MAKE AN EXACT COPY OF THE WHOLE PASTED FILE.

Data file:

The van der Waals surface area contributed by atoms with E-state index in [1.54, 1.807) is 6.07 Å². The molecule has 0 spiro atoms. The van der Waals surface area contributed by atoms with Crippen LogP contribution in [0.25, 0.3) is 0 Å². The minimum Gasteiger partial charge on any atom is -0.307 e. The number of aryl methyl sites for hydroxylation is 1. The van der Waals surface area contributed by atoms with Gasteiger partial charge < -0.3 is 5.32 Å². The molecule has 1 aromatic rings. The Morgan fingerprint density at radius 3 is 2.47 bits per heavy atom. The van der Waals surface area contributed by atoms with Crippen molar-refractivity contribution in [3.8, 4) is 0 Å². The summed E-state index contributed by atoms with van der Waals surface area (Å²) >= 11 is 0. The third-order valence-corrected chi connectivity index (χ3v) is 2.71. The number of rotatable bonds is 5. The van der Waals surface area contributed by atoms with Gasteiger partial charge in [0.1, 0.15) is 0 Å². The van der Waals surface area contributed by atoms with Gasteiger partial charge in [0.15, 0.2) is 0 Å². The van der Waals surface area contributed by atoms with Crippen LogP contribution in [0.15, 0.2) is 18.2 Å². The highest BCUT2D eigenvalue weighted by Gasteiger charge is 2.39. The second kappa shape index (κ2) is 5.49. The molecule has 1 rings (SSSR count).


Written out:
The van der Waals surface area contributed by atoms with E-state index in [1.54, 1.807) is 6.07 Å². The molecule has 0 spiro atoms. The van der Waals surface area contributed by atoms with Crippen LogP contribution in [0.25, 0.3) is 0 Å². The minimum Gasteiger partial charge on any atom is -0.307 e. The number of aryl methyl sites for hydroxylation is 1. The van der Waals surface area contributed by atoms with Gasteiger partial charge < -0.3 is 5.32 Å². The molecule has 1 aromatic rings. The Morgan fingerprint density at radius 3 is 2.47 bits per heavy atom. The van der Waals surface area contributed by atoms with Crippen molar-refractivity contribution in [3.8, 4) is 0 Å². The summed E-state index contributed by atoms with van der Waals surface area (Å²) >= 11 is 0. The third-order valence-corrected chi connectivity index (χ3v) is 2.71. The number of rotatable bonds is 5. The van der Waals surface area contributed by atoms with Gasteiger partial charge in [0.1, 0.15) is 0 Å². The van der Waals surface area contributed by atoms with Gasteiger partial charge in [0.15, 0.2) is 0 Å². The van der Waals surface area contributed by atoms with Crippen LogP contribution in [0.15, 0.2) is 18.2 Å². The highest BCUT2D eigenvalue weighted by Gasteiger charge is 2.39. The second kappa shape index (κ2) is 5.49. The molecule has 1 rings (SSSR count).